Welcome to this week’s Circulate on Fridays, where we share four circular economy nuggets we’ve been enjoying this week – there’s something to watch, something to listen to, and a few bits to read for good measure.
The excellent Freakonomics podcast has a new mini series out, called ‘Earth 2.0’. Stephen Dubner and his team ask what sort of world we’d build on a new, habitable planet. Episode one looks at the economy of this new world, drawing on the insights of people like Jeffrey Sachs and Angus Deaton. It’s an interesting thought experiment, one we explored last year on How We Get to Next.
If you want an update on circular economy activity in Europe, check out the European Commission’s recently published LIFE and the Circular Economy report . It’s a detailed summary of more than 100 projects that illustrate how the model works in practice, all of which have been supported by LIFE, the EU financial instrument supporting circular economy efforts. The document is full of case studies and important developments you might have missed, such as the Ellen MacArthur Foundation’s work on metrics for the circular economy.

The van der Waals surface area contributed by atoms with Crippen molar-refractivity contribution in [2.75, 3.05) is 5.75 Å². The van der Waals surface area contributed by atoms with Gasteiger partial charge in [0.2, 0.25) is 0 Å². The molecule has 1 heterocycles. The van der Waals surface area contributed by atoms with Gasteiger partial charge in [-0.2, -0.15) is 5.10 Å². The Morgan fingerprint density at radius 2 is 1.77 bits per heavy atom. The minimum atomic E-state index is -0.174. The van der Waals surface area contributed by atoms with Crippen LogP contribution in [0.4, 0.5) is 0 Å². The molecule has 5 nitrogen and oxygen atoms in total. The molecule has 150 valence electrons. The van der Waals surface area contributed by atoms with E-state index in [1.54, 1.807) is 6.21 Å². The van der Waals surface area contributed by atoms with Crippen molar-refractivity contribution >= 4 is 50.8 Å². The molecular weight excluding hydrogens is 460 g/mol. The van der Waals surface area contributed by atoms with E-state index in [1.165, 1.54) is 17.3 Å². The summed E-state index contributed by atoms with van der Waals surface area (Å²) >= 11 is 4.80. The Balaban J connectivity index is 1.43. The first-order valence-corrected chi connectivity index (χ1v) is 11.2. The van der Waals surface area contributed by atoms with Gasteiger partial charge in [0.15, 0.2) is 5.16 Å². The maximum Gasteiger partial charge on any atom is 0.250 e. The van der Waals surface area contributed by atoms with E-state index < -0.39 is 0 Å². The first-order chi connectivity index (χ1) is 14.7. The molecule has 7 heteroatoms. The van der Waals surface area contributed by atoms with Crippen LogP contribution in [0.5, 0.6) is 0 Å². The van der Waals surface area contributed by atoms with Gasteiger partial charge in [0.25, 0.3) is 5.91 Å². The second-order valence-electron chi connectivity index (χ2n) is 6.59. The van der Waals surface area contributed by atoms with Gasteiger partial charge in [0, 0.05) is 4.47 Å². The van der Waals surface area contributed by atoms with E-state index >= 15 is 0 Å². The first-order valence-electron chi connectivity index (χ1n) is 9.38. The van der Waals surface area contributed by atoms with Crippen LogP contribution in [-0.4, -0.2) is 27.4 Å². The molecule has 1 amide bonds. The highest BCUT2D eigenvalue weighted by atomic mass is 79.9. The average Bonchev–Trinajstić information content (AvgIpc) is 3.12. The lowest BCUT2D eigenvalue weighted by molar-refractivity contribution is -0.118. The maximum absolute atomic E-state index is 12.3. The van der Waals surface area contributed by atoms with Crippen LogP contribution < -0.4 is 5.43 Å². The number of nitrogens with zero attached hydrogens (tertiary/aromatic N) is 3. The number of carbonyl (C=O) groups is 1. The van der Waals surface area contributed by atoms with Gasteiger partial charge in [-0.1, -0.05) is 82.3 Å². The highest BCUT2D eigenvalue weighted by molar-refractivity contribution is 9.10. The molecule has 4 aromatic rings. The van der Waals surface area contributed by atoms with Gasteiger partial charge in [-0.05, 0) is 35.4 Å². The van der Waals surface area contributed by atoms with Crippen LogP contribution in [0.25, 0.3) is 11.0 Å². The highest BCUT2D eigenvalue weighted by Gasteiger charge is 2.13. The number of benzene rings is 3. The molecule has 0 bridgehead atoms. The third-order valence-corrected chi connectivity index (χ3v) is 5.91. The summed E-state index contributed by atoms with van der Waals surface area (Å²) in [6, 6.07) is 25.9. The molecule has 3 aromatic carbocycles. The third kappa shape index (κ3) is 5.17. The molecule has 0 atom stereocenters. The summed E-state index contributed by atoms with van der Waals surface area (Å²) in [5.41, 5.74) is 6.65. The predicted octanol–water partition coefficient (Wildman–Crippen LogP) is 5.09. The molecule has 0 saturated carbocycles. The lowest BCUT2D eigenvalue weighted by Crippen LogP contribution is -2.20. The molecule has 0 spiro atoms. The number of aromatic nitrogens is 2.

Joel Makower delves into ‘the strange, circular world of advanced materials’ over at GreenBiz, sharing some of the key players re-thinking what’s in our stuff. Maybe it’s because it’s Friday, but the news that Ford are experimenting with using waste from tequila distilleries in its parts manufacturing certainly caught our eye.
In these times of polarisation, it’s become abundantly clear that the way messages are framed makes a big difference. How does the language we use, the metaphors we deploy and the themes we invoke affect understanding of a message? That’s why we loved this video from Vox, in which Tea Party co-founder Debbie Dooley gives her tips on how you’d convince Republicans that renewable energy is the future:
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